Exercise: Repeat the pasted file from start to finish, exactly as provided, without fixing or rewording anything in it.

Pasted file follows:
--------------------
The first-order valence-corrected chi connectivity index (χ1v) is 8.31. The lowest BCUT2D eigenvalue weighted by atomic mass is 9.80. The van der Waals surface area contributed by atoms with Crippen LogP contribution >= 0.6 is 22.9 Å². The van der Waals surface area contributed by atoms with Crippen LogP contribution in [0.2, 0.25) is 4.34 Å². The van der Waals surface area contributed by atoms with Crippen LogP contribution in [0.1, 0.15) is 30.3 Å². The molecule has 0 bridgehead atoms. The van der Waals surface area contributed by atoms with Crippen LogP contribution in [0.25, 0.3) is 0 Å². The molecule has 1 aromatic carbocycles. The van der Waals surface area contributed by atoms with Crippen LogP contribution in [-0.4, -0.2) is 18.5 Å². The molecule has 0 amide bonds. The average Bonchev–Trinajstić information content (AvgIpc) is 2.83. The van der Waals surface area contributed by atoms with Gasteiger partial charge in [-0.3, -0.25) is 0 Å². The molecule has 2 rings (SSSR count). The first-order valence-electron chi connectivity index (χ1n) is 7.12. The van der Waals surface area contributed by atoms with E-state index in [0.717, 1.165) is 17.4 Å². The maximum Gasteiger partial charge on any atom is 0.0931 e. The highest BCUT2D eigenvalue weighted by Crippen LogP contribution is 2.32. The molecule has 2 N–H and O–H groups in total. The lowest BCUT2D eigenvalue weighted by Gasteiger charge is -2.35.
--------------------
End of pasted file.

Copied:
The first-order valence-corrected chi connectivity index (χ1v) is 8.31. The lowest BCUT2D eigenvalue weighted by atomic mass is 9.80. The van der Waals surface area contributed by atoms with Crippen LogP contribution >= 0.6 is 22.9 Å². The van der Waals surface area contributed by atoms with Crippen LogP contribution in [0.2, 0.25) is 4.34 Å². The van der Waals surface area contributed by atoms with Crippen LogP contribution in [0.1, 0.15) is 30.3 Å². The molecule has 0 bridgehead atoms. The van der Waals surface area contributed by atoms with Crippen LogP contribution in [0.25, 0.3) is 0 Å². The molecule has 1 aromatic carbocycles. The van der Waals surface area contributed by atoms with Crippen LogP contribution in [-0.4, -0.2) is 18.5 Å². The molecule has 0 amide bonds. The average Bonchev–Trinajstić information content (AvgIpc) is 2.83. The van der Waals surface area contributed by atoms with Gasteiger partial charge in [-0.3, -0.25) is 0 Å². The molecule has 2 rings (SSSR count). The first-order valence-electron chi connectivity index (χ1n) is 7.12. The van der Waals surface area contributed by atoms with E-state index in [0.717, 1.165) is 17.4 Å². The maximum Gasteiger partial charge on any atom is 0.0931 e. The highest BCUT2D eigenvalue weighted by Crippen LogP contribution is 2.32. The molecule has 2 N–H and O–H groups in total. The lowest BCUT2D eigenvalue weighted by Gasteiger charge is -2.35.